Flipping the list put Whole Foods Market, the country’s largest natural and organic food retailer, in her sights.
A cold call to them produced some hot results.
She remembers the exact moment. It was 6 p.m. on a Monday in 2007 when Whole Foods called. They wanted her to drive up to Maryland with some of her salsa.
“So, I literally packed up my Honda Civic with salsa and drove to Maryland,” she said.
At the time, she and her crew were making hundreds of pounds of salsa a week as she juggled her salsa-making with her interior design work. Whole Foods wanted a whole lot more than that.
“How much do you need?” she asked.
How about 8,000 pounds of salsa? Every week.
Cook-Garcia quit her interior design job in October 2007 to focus on the growth of the business. Her customer list came to include Kroger and Walmart. The product line expanded to include a restaurant-style white queso dip, pineapple mango salsa, chipotle queso, chile con queso and spinach artichoke queso dips. A new piece of equipment allowed her to expand the shelf life of her products to 60 days without needing to add preservatives.
In 2009, the U.S. Small Business Administration West Virginia division recognized the salsa company’s growth, naming Cook-Garcia the state’s “Young Entrepreneur of the Year.” Cook-Garcia spreads the credit around. “I had great people behind me,” she said.
Maggie’s Salsa and other products went nationwide, and could be found at thousands of Whole Foods, Walmarts, Kroger and Harris Teeter supermarkets among other outlets.
Her guaca-salsa, a mixture of fresh guacamole and salsa, was a hit at the 2009 New York Fancy Food show. A few years ago, Maggie’s Salsa had a booth at the International Dairy-Deli-Bakery Association showcase in Houston. “Garden Fresh happened to be right across from us,” she said. She hit it off with the company’s owners, who last year purchased Maggie’s Salsa and then sold Garden Fresh to Campbell’s Soup this Summer.
Earlier this year, Cook-Garcia was inducted into the University Of Charleston Alumni Gallery of Achievement in honor of her entreprenurial business success.
These days, Cook-Garcia has some different goals from creating a multi-million-dollar business.
“The best contribution I can give is my spiritual contribution, to grow myself and help others. My ultimate goal is to enrich people’s lives and that’s what I want,” she said.
Her website, maggiecook.org, offers coaching and consulting and “the opportunity to get on the fast track and achieve success in both business and in your spiritual life as well.”
She is Rev. Maggie Cook at Renaissance Unity Interfaith Spiritual Fellowship, part of the ministerial team of the megachurch in Warren, Michigan, also known as “The Church of Today.” She became a minister there about four months ago, she said.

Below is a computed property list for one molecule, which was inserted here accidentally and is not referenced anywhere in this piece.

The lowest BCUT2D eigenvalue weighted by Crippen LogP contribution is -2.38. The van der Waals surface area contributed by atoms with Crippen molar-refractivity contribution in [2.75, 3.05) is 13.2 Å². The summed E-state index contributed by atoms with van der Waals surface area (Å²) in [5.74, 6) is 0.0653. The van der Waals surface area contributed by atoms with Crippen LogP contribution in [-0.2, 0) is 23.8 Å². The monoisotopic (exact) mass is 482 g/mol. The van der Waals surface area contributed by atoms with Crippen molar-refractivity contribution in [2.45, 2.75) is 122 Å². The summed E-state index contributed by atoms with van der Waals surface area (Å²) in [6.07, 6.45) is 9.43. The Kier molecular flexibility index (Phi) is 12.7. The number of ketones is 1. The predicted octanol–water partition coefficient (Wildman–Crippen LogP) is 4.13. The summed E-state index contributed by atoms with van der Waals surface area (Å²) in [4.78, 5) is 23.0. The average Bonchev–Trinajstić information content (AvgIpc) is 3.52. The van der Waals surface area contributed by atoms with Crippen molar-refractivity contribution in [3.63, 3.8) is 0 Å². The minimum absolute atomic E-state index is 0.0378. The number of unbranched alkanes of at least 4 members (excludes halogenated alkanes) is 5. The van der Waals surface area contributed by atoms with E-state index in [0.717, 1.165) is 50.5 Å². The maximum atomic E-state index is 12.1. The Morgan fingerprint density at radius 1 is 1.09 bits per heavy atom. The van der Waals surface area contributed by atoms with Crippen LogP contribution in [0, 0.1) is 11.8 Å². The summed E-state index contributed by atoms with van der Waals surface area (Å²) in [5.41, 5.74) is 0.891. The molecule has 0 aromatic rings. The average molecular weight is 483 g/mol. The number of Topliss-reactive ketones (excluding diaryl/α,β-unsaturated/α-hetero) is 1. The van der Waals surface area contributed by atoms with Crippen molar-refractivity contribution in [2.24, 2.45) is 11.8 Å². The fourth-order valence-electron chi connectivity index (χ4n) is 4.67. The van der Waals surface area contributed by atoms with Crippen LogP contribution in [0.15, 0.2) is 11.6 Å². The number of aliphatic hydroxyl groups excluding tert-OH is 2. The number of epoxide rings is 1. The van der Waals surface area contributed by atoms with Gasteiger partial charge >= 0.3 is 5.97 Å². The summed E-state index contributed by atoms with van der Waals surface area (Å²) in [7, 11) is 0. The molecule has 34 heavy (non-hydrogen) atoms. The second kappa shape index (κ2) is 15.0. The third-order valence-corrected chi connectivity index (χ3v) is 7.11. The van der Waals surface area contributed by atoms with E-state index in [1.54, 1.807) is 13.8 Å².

“It’s a New Age church, if you want to say to that way — it’s very spiritual centered,” she said. “I do services, I speak, I inspire people. I’m a servant.”
After all her worldy success, Cook-Garcia said she came to realize something.
“My biggest realization after I became a success and struggled with a lot of things and trying to obtain things in my life to give myself value, I realized having everything is not what’s worth it at all,” she said. “It’s all going to rot, it’s all going to end. You’re not going to take it with you
“When you go, when you transition and pass away, the only thing you get to take is what you did to enrich yourself and what you did to enrich others. So, my focus spiritually is to help others. As I’m helping others, l also grow. And it’s the most rewarding thing.
“That’s the true meaning of life.”
She has also been taking acting lessons, since Florida producer Chad Light is working on a feature film on Cook-Garcia’s life.
“The movie is in the script-writing stage,” said Light in a phone interview. “It’s a great story. We just need to get it into a 115-page screenplay that will play to a wide audience.”
The plan is for Cook-Garcia to play herself as an adult, said Light. “Maggie has real acting chops and it would be hard to imagine someone else playing the adult version of her.”
Cook-Garcia is used to being in the spotlight and continues to do a lot of public speaking, with a bent toward inspiring others to achieve their own dreams.
“I speak all over the place,” she said.
Her talks have ranged from speaking to young people in Detroit at Boys and Girls Club gatherings in the city to being a keynote speaker at the Latina Style Magazine conference, in San Francisco.
“I just want to let people know if I can be a source of inspiration for them then it is divinely appointed,” she said. “All I truly believe in is the uplifting of someone else.
“If I can do something to shift the reality of someone to a better life or anything like that then I’m the happiest I can be.”
Contact Douglas Imbrogno at email@example.com, 304-348-3017 or follow @douglaseye on Twitter.